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Cat. No. CHAN 3038(4) Price: £27 No. of discs: 4
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CHAN 3038 - Wagner: The Valkyrie
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Wagner conceived the idea of a musical drama on the subject of the Nibelung myth in 1848, at around the time he completed the last of his traditional operas, Lohengrin. The Nibelung’s Ring can be enjoyed on many levels: as a fairy story, political allegory or philosophical tract, for instance. In essence it deals with the timeless struggle between good and evil, and the contrast between the love of power and the power of love.

Wagner worked on the words and the music for several years, starting with a résumé of the story in prose, before embarking on the text. By December 1857 he had abandoned the Ring and didn’t resume composition until 1869, by which time he had written both Tristan and Die Meistersinger. During this period his compositional style was changing, something he worked through with Tristan

Wagner composed the music of The Valkyrie between November 1854 and March 1856 and it is probably the most popular of the Ring Operas. Wagner was determined that the Ring should be performed in its own theatre under festival conditions. It received its first performance – against the composer’s will – at the court theatre under the patronage of the Bavarian King Ludwig II.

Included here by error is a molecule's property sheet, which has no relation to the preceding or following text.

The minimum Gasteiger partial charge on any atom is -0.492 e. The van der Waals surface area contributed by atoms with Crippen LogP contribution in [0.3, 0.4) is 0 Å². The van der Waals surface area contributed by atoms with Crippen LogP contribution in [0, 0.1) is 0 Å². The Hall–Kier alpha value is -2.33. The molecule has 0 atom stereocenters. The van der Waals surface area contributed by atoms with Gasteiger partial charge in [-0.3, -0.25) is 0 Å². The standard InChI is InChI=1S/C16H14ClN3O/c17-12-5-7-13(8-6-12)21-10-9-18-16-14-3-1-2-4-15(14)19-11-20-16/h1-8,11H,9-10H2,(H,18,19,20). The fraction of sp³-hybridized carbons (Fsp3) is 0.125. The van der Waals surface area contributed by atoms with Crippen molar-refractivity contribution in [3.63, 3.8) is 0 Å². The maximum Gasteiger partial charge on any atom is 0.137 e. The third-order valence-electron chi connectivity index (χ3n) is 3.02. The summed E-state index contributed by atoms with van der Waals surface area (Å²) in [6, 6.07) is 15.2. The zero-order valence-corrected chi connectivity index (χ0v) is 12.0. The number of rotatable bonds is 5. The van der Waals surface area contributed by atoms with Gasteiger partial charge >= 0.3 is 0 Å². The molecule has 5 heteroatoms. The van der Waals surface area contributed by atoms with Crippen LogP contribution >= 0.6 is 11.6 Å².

In 1871 Wagner settled on the provincial town of Bayreuth to build a new theatre in which his complete Ring could be performed as he wished. In 1874 he completed Twilight of the Gods, and The Nibelung’s Ring was given for the first time in August 1876. By 1889 productions had been seen all over the operatic world.
Reviews

‘The Ring Cycle that Reginald Goodall conducted from 1969 onwards … remains one of the company’s greatest achievements.’
(The Guardian on CHAN 3038(4) (The Valkyrie)

‘This Ring has always been recognised by those who knew it as a monumental achievement, and its reissue on Chandos’s ‘Opera in English’ series is an opportunity for another generation of music-lovers to encounter it. This is Wagner conducting of true significance, the kind that the phonograph record was meant to preserve for posterity.’
Fanfare

‘…one is transfixed by the quality of the singing… and above all by the orchestral playing and by the grandeur and insight of Sir Reginald’s conducting.’
The Sunday Telegraph on CHAN 3045(4) (Siegfried)

‘This very fine Wagner recording returns to the catalogue – a highly persuasive account in its considered approach. The singing, in an effective English translation is excellent.’
Gramophone on CHAN 3038(4) (The Valkyrie)

This is the only available Die Walküre in English, but that doesn’t mean it’s a cheap substitute: it has more sense of real characters and poignant emotions than most of its rivals, and an electric theatricality that few studio recordings can match’.
Classic FM Magazine

 

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